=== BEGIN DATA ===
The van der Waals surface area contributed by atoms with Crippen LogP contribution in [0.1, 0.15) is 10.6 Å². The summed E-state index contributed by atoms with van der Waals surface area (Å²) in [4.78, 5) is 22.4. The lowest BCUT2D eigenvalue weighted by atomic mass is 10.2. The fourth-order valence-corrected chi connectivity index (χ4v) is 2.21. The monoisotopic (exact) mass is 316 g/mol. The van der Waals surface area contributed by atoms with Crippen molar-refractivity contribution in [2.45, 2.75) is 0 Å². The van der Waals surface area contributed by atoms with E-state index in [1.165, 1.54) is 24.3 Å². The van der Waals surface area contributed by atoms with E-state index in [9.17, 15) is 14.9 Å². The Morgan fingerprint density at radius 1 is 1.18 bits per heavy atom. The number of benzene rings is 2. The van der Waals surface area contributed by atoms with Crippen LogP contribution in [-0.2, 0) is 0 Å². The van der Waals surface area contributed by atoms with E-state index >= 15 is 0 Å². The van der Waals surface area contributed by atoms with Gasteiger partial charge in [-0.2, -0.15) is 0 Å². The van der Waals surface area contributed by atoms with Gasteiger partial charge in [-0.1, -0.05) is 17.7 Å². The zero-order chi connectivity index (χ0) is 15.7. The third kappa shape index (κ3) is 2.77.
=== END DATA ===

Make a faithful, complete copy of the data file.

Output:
The van der Waals surface area contributed by atoms with Crippen LogP contribution in [0.1, 0.15) is 10.6 Å². The summed E-state index contributed by atoms with van der Waals surface area (Å²) in [4.78, 5) is 22.4. The lowest BCUT2D eigenvalue weighted by atomic mass is 10.2. The fourth-order valence-corrected chi connectivity index (χ4v) is 2.21. The monoisotopic (exact) mass is 316 g/mol. The van der Waals surface area contributed by atoms with Crippen molar-refractivity contribution in [2.45, 2.75) is 0 Å². The van der Waals surface area contributed by atoms with E-state index in [1.165, 1.54) is 24.3 Å². The van der Waals surface area contributed by atoms with E-state index in [9.17, 15) is 14.9 Å². The Morgan fingerprint density at radius 1 is 1.18 bits per heavy atom. The number of benzene rings is 2. The van der Waals surface area contributed by atoms with Crippen LogP contribution in [-0.2, 0) is 0 Å². The van der Waals surface area contributed by atoms with E-state index >= 15 is 0 Å². The van der Waals surface area contributed by atoms with Gasteiger partial charge in [-0.2, -0.15) is 0 Å². The van der Waals surface area contributed by atoms with Gasteiger partial charge in [-0.1, -0.05) is 17.7 Å². The zero-order chi connectivity index (χ0) is 15.7. The third kappa shape index (κ3) is 2.77.